In summary, maintainable ML systems are costly and require an even higher level of technical competence and foresight among its developers.  ML models testing, validation and monitoring should be considered as an absolute must in organisations that are eager to rip their full benefits.

# (Jan-17) Did You Know That?

A brand new idea for my blog in 2017 is a monthly Did You Know That digest where I am going to share with you m things (where m<=3) that I recently learnt and found to be useful. I am going to keep such digests short and simple, as not to overwhelm you with verbiage and unnecessary details. This month’s top 3 Did you know that? are:

• scikit-learn SGDClassifier – one learner, many tricks up its sleeve;
• GraphViz is integrated in scikit-learn – no need no import it separately!
• Zeppelin notebook from Apache – worth a look if you are into Python notebooks;

### scikit-learn SGDClassifier

This is a multi-classifier module that implements stochastic gradient descent. The loss parameter controls which model is used to train and perform classification. For example, loss=hinge will give a linear SVM, and loss=log will give a logistic regression. When should you use it? When your training data set does not fit into memory. Note that SGD also allows mini-batch learning.

### GraphViz is Integrated in scikit-learn Decision Trees

If you read all my blog post, you may have come across this one where I put together some code to train a binary decision tree to recognize a hand in poker. The code is available on my github space. If you read the code, you will see that I defined graph_decision_tree method with all the hula-loops to graph and save the images. But did you know that you don’t need to do all this work since sklearn.tree has export_graphviz module? If dsTree is an instance of DecisionTreeClassifier, then one can simply do:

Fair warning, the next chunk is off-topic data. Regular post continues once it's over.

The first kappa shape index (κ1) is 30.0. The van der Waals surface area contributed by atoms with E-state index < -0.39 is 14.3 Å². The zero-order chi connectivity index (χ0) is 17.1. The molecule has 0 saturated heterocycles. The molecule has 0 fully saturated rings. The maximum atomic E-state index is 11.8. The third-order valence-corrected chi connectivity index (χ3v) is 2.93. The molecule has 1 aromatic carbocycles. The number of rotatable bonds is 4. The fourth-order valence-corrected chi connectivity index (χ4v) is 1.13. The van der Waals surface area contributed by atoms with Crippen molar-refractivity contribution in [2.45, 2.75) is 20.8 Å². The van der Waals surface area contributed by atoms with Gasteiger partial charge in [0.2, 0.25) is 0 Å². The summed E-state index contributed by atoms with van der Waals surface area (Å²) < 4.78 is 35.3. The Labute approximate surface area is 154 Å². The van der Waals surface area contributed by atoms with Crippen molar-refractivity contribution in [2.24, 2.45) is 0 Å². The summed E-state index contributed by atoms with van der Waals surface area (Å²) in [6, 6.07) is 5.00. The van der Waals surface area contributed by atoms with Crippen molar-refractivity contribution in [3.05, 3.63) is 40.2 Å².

from sklearn.tree import export_graphviz

export_graphviz(dsTree, out_file='dsTree.dot',
feature_names=['feature1', 'feature2'])


The .dot file can be converted to a .png file (if you have installed GraphViz) like this:

dot -Tpng tree.dot -o tree.png

### Zeppelin Notebook from Apache

If you are using Apache Spark you may be glad to learn that Apache has a notebook to go along with it. Zeppelin notebook offers similar functionality to Jupyter in terms of data visualization, paragraph writing and notebook sharing. I recommend that you to check it out.

# Data Analytics Models in Quantitative Finance and Risk Management

Sharing a KDNuggets article on some examples of how PCA, Monte Carlo and linear regression are used in quantitative finance and risk management:

# Going from Sum of Squared Errors to the Maximum Likelihood